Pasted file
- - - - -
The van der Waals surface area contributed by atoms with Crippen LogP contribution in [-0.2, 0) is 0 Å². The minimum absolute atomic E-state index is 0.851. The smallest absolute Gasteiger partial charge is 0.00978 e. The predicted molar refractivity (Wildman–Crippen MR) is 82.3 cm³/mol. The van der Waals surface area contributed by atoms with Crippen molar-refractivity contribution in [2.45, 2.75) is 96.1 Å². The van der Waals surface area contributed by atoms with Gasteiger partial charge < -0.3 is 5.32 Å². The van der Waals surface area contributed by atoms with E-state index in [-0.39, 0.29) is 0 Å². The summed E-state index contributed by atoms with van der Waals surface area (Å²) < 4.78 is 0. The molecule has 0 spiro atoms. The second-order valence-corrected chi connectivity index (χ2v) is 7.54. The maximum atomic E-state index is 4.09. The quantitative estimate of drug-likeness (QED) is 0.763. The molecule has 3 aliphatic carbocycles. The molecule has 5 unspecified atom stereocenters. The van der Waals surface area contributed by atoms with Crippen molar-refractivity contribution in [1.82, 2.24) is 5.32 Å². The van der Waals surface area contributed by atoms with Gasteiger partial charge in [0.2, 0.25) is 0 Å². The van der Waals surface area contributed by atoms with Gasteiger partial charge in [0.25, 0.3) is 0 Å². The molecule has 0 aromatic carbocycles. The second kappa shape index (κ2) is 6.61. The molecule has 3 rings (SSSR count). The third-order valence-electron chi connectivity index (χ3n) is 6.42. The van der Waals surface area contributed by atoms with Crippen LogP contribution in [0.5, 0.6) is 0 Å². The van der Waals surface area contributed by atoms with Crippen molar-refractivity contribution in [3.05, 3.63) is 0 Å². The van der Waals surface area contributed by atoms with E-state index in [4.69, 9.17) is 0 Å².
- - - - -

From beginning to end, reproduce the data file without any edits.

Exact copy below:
The van der Waals surface area contributed by atoms with Crippen LogP contribution in [-0.2, 0) is 0 Å². The minimum absolute atomic E-state index is 0.851. The smallest absolute Gasteiger partial charge is 0.00978 e. The predicted molar refractivity (Wildman–Crippen MR) is 82.3 cm³/mol. The van der Waals surface area contributed by atoms with Crippen molar-refractivity contribution in [2.45, 2.75) is 96.1 Å². The van der Waals surface area contributed by atoms with Gasteiger partial charge < -0.3 is 5.32 Å². The van der Waals surface area contributed by atoms with E-state index in [-0.39, 0.29) is 0 Å². The summed E-state index contributed by atoms with van der Waals surface area (Å²) < 4.78 is 0. The molecule has 0 spiro atoms. The second-order valence-corrected chi connectivity index (χ2v) is 7.54. The maximum atomic E-state index is 4.09. The quantitative estimate of drug-likeness (QED) is 0.763. The molecule has 3 aliphatic carbocycles. The molecule has 5 unspecified atom stereocenters. The van der Waals surface area contributed by atoms with Crippen molar-refractivity contribution in [1.82, 2.24) is 5.32 Å². The van der Waals surface area contributed by atoms with Gasteiger partial charge in [0.2, 0.25) is 0 Å². The van der Waals surface area contributed by atoms with Gasteiger partial charge in [0.25, 0.3) is 0 Å². The molecule has 0 aromatic carbocycles. The second kappa shape index (κ2) is 6.61. The molecule has 3 rings (SSSR count). The third-order valence-electron chi connectivity index (χ3n) is 6.42. The van der Waals surface area contributed by atoms with Crippen LogP contribution in [0.5, 0.6) is 0 Å². The van der Waals surface area contributed by atoms with Crippen molar-refractivity contribution in [3.05, 3.63) is 0 Å². The van der Waals surface area contributed by atoms with E-state index in [4.69, 9.17) is 0 Å².